The present invention comprises an improved cable 10 having a central carrier 12 and peripheral conductors 14 wrapped about the carrier. Conductors 14 comprise an interior conductive member 16 and outer insulating layer 18, as is well known in the art. By eliminating the center conductor and placing all conductors on the perimeter, the early failure of the center conductor is reduced or eliminated. The central carrier of the cable of the invention may be comprised of a number of different materials chosen for their resiliency, ease of use, cost and flexibility. A preferred central carrier is a fiber core such as cotton, nylon, Kevlar or the like, and acts as a mandrel around which the conductors are wound or wrapped. By moving the center conductor to the perimeter a larger diameter cable results, but the increase in flex life more than offsets the disadvantage of the larger size. The cable of the invention may comprise any number of conductors from two to many.
The cable further comprises an outer jacket 20. Jacket 20 may be a single layer or plural layers. In the preferred embodiment, the jacket comprises an inner insulating layer 22 formed of an elastomeric material and an outer layer of fabric braid 24. The fabric braid is preferably nylon.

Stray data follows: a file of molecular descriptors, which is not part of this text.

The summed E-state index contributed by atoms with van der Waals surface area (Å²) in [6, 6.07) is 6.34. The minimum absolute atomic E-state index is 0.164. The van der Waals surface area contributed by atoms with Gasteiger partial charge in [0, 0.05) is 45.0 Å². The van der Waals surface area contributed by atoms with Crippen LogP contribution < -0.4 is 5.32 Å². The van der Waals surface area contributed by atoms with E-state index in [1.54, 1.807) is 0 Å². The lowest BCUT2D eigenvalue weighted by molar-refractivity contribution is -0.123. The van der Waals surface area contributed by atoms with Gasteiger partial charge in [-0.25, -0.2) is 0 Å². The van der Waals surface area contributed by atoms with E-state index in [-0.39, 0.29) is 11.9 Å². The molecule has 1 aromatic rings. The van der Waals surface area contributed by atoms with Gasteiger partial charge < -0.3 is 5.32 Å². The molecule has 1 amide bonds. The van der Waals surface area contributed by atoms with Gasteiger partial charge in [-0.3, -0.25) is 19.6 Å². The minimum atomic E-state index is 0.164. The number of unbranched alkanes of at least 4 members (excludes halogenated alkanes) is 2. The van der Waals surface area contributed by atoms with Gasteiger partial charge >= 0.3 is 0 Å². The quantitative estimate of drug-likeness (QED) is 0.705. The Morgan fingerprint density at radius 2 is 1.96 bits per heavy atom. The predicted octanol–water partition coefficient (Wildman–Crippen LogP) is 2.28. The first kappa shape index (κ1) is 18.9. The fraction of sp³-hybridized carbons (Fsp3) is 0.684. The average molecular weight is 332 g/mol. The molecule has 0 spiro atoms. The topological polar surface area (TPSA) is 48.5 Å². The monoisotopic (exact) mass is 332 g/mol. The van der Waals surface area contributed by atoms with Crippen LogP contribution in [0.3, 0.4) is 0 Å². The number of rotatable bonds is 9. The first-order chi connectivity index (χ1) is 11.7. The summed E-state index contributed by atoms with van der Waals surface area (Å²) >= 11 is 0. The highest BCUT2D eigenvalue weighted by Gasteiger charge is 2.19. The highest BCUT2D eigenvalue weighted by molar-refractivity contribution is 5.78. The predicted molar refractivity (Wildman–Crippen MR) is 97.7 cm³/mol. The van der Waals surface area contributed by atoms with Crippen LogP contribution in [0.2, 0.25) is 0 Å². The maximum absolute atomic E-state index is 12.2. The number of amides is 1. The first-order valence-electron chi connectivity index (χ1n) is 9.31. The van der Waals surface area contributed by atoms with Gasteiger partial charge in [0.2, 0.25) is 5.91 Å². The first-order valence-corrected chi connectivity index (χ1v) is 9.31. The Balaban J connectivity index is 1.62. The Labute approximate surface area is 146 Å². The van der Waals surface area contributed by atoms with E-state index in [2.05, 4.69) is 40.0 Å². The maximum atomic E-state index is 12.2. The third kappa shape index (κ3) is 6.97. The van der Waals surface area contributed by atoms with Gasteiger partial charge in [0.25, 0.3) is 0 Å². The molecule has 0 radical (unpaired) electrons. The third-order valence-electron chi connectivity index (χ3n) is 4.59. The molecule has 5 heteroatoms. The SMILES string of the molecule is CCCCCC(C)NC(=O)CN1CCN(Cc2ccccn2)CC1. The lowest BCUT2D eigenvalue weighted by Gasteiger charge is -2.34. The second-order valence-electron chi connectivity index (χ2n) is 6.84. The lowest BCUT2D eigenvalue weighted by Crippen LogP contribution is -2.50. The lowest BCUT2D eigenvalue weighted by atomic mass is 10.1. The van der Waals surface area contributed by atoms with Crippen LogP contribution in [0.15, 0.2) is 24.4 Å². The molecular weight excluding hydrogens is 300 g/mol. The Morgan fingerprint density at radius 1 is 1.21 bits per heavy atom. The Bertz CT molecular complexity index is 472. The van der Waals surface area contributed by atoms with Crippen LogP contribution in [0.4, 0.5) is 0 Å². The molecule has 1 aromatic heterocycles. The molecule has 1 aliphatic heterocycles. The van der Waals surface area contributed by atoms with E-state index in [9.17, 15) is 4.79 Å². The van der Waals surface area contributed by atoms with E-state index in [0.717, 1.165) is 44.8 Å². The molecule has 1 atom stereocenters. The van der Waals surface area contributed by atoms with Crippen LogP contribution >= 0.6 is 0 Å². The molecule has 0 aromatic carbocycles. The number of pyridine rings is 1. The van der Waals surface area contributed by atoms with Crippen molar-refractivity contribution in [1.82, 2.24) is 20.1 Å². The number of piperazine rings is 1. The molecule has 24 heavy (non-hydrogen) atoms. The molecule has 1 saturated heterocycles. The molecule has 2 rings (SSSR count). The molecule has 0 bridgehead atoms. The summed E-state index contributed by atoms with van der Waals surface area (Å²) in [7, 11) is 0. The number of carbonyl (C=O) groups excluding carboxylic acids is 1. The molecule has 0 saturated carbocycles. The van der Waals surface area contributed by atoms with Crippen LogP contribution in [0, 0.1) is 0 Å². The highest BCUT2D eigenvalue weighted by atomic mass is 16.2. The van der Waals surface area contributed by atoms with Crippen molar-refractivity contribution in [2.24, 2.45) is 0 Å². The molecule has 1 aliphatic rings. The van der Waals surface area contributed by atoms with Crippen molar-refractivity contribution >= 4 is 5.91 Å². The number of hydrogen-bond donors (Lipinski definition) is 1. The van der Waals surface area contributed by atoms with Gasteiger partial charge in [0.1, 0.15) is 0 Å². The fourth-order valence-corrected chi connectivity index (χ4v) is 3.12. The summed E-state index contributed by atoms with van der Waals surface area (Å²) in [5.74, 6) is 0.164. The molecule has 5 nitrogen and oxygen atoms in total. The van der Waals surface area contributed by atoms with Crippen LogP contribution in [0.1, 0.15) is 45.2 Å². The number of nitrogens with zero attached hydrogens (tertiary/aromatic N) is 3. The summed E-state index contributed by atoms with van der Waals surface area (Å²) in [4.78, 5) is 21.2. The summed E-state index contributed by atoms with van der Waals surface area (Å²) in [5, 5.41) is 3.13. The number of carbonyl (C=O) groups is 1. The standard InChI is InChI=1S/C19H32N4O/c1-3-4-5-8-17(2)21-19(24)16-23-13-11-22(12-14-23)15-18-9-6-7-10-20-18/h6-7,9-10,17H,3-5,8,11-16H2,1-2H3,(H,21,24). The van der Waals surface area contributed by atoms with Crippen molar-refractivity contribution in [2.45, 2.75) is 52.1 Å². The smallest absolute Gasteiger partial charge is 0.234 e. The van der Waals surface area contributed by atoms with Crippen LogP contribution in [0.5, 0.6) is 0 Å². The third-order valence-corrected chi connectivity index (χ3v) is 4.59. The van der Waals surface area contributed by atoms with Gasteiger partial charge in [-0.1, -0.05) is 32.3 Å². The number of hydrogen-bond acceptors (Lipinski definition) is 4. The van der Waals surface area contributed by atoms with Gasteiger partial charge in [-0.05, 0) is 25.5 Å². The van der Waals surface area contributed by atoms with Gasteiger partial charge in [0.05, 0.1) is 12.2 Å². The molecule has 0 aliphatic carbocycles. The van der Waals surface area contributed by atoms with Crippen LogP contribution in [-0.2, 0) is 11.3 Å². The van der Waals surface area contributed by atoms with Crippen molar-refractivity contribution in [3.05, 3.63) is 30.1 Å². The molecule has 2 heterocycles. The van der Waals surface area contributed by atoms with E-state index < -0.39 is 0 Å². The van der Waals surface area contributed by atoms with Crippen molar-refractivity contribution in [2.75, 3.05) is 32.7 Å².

FIG. 3 illustrates an improved cord reel assembly 26. The assembly comprises a cable 28 within a flexible conduit 30. Conduit 30 is attached at a proximal end 32 to a retractable cord reel 34. Reel 34 is preferably constructed as shown and described in U.S. Pat. No. 5,094,396 to Burke, but other reel designs may be used. Reel 34 has an outer housing 36 and inner spool (not shown) on to which a portion of cord 28 is wound. The assembly further comprises a fixed cable 38 that is connected to the retractable cable 28 within reel 34. A proximal end of fixed cable 38 carries a jack 40 for connection to a telephone or other electronic source, depending on the application. A distal end 42 of cable 28 carries a jack 44 for connection to a telephone handset or other remote device, again depending on the application. Near the distal end 42 of cable 28 is a grommet 46 that is adapted to be received in a remote device housing 48. A distal end 50 of conduit 30 is adapted to be mounted to a bracket 52 or other mount depending on the application.